Responsible travel is a way of travelling where we respect and benefit local people and the environment. It is for those who've had enough of mass tourism. Responsible travel and tourism has also been defined as "treating others the way they wish to be treated". Today, responsible tousrism has been extended to include the entire process of travel and tourism, right from the time you start planning for your trip to after completing the trip.
Things to be mindful of:
- respect the local culture and support it
- do not inadvertently introduce new social ills, attempt to minimize negative economic, environmental, and social impacts
- promote & practice environmental responsibility in the places visited;
- make positive contributions to the conservation of natural and cultural heritage, to the maintenance of the world’s diversity.
 New Terms and Definitions
Responsible travel goes far beyond fancy packaging and eco-certification. It also goes far beyond simplistic internal hotel policies of washing sheets and towels, or accommodations simply being located in natural jungle or forest areas. Responsible tourism has to do with an everyday lifestyle that promotes cultural and biological diversity, and promotes environmental and natural resource conservation, at home and while traveling.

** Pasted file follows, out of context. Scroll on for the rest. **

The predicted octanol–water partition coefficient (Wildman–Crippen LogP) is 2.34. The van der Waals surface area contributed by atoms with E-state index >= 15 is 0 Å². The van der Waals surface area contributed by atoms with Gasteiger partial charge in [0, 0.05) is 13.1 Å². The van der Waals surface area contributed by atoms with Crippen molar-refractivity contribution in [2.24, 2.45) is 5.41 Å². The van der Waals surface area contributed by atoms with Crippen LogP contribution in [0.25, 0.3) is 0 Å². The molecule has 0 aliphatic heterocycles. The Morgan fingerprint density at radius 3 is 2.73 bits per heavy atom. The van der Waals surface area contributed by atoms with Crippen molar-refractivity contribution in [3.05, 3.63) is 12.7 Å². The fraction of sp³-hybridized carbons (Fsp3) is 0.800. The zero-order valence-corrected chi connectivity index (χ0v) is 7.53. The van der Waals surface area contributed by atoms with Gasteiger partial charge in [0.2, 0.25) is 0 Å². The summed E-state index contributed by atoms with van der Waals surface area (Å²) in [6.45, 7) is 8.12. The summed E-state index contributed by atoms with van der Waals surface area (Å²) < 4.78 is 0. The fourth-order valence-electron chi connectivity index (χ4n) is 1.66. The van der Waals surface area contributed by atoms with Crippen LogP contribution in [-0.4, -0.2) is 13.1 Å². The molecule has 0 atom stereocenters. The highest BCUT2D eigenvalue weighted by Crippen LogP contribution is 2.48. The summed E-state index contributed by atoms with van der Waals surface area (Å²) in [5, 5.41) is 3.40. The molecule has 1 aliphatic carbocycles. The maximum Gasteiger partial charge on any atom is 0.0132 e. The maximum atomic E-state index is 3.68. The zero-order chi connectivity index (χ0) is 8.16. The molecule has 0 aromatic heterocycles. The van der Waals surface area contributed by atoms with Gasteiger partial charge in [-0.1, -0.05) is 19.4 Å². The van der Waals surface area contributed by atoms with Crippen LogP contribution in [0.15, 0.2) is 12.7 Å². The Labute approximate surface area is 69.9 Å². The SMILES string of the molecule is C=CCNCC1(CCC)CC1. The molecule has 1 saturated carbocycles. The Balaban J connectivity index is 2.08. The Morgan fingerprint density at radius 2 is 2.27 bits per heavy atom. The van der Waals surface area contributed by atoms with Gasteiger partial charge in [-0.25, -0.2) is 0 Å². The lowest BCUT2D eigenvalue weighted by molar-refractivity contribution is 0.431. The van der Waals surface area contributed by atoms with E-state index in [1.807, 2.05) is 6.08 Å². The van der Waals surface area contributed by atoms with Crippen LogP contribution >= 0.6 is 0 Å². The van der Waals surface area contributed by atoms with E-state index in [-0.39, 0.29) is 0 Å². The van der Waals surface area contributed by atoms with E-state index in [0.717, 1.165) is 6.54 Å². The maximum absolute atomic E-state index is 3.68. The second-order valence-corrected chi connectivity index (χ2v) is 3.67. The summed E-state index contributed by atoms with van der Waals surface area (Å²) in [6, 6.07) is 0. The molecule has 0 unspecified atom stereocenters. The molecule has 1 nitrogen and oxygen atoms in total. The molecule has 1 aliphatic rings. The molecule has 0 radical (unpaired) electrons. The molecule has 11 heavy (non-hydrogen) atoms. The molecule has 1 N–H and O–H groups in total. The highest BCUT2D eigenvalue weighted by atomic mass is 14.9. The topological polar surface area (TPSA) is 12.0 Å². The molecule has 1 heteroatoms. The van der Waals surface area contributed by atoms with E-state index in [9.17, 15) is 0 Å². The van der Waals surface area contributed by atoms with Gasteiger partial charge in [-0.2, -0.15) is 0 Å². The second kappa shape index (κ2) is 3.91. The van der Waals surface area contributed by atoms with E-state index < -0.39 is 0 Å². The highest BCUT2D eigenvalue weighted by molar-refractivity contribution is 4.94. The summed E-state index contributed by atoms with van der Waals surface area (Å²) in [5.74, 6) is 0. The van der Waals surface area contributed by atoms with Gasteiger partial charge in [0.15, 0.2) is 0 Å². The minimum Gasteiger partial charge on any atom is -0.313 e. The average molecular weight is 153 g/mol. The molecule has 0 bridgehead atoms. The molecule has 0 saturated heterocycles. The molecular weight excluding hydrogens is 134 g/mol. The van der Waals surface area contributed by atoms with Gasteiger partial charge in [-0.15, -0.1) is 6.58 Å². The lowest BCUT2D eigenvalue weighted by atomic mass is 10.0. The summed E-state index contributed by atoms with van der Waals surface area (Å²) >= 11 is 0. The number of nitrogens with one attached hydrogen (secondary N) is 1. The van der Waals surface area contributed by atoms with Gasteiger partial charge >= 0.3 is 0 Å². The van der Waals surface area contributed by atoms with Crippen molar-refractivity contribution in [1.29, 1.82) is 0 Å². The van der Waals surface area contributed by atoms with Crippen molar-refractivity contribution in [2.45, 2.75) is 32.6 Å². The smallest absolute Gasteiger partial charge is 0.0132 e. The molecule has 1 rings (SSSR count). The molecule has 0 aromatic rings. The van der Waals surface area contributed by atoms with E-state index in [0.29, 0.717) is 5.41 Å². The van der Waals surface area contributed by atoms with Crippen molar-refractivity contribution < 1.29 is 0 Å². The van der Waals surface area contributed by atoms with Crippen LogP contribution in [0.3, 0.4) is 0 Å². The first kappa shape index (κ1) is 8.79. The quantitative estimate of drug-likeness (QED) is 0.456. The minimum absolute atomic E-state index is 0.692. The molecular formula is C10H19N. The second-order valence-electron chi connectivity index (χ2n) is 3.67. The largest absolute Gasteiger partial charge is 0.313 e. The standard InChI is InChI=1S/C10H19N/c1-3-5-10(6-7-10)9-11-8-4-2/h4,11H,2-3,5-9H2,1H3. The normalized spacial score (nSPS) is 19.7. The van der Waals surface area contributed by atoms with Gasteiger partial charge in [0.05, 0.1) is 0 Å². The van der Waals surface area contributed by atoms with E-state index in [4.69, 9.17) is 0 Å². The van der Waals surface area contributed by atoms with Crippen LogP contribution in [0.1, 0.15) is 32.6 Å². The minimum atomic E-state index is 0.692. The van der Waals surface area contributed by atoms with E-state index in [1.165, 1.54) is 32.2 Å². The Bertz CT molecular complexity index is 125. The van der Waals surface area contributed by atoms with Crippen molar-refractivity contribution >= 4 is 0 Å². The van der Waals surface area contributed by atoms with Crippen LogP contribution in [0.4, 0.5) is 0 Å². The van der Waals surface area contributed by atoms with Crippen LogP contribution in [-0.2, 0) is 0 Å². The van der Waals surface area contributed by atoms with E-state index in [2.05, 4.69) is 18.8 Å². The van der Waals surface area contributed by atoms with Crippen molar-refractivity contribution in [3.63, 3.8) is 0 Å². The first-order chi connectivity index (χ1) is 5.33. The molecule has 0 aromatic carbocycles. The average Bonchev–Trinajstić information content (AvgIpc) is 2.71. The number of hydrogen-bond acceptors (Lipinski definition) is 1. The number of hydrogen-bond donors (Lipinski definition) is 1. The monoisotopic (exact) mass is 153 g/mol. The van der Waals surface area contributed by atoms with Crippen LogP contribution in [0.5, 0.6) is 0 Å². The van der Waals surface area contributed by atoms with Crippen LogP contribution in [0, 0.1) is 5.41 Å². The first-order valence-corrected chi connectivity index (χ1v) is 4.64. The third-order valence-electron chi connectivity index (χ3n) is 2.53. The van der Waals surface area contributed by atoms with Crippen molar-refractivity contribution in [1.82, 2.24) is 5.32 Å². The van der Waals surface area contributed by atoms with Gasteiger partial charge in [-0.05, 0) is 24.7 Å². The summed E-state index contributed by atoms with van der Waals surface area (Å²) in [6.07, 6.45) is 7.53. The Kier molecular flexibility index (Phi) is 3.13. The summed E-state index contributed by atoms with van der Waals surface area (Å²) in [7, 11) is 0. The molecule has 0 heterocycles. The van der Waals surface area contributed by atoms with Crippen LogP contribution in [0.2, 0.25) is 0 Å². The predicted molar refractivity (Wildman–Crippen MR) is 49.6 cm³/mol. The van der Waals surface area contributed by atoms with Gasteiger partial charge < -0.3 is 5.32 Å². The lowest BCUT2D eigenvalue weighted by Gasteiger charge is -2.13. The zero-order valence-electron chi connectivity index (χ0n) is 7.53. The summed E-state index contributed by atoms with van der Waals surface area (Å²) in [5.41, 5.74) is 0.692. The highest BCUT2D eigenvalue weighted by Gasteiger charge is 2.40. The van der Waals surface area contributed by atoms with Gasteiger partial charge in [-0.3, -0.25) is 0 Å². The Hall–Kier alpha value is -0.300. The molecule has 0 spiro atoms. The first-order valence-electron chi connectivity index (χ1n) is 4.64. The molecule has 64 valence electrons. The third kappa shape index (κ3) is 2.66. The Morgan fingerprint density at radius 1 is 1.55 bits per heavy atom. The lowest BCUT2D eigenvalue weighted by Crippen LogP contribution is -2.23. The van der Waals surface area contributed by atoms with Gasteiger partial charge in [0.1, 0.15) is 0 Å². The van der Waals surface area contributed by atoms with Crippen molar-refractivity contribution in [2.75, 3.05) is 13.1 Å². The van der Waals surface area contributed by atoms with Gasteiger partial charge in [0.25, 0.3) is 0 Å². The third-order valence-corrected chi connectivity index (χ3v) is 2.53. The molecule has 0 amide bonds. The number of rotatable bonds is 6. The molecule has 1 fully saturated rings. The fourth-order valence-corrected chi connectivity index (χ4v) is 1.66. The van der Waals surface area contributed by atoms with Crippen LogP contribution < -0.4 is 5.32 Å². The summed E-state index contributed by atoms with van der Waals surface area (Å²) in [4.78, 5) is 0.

Several new definitions and terms are now associated with Responsible Tourism, namely;
- Ecotourism and Marine ecotourism
- Conscientious Tourism
- Community-Based Tourism
- Fair-Trade Tourism
- Heritage Tourism
- Pro Poor Tourism
- Reality Tourism
- Rural Tourism
- Sustainable Tourism and Sustainable Trekking
- Urban Ecotourism
- Volunteer Travel
 Tips for traveling responsibly
 Things to consider...before you go
- Use internet to research for a broader range of options and information about your destination.
- When planning a holiday, please avoid asking for a lot of different brochures as most of the information is available online. In fact, most travel companies provide electronic versions of the brochures you desire.
- Select hotels based on their demonstrated green credentials – many internet booking engines now offer information on eco-friendly hotel options. These accommodations have introduced eco-friendly practices and have made efforts to reduce their energy and water consumption and waste production.
- If you intend to visit areas of natural or cultural significance, ensure you plan the visit with tour guides who have environmental accreditation – this will ensure that the visit does not have any negative impact on the surroundings.
- Make yourself aware of (and possibly get trained on) 'Leave No Trace' outdoor ethics especialy when travelling to places with fragile ecosystems.
- Speak to your travel agent or visit the tourism website of your destination to learn more about their public transport system – in some destinations it is easier (and cheaper) to use public transport than to rent private vehicles or hire taxis.
- When booking your flight, insist on electronic tickets. It saves paper and ensures you are less likely to lose your documents when you travel.
- Remember to unplug all of unnecessary electrical appliances (TVs and audio visual equipment, kitchen appliances such as kettles, microwaves and toasters) in your home prior to departing. Many of these items still use energy (or more) when they are in off or standby mode. By unplugging them, you will decrease your home’s energy usage as well as reduce your electricity bill.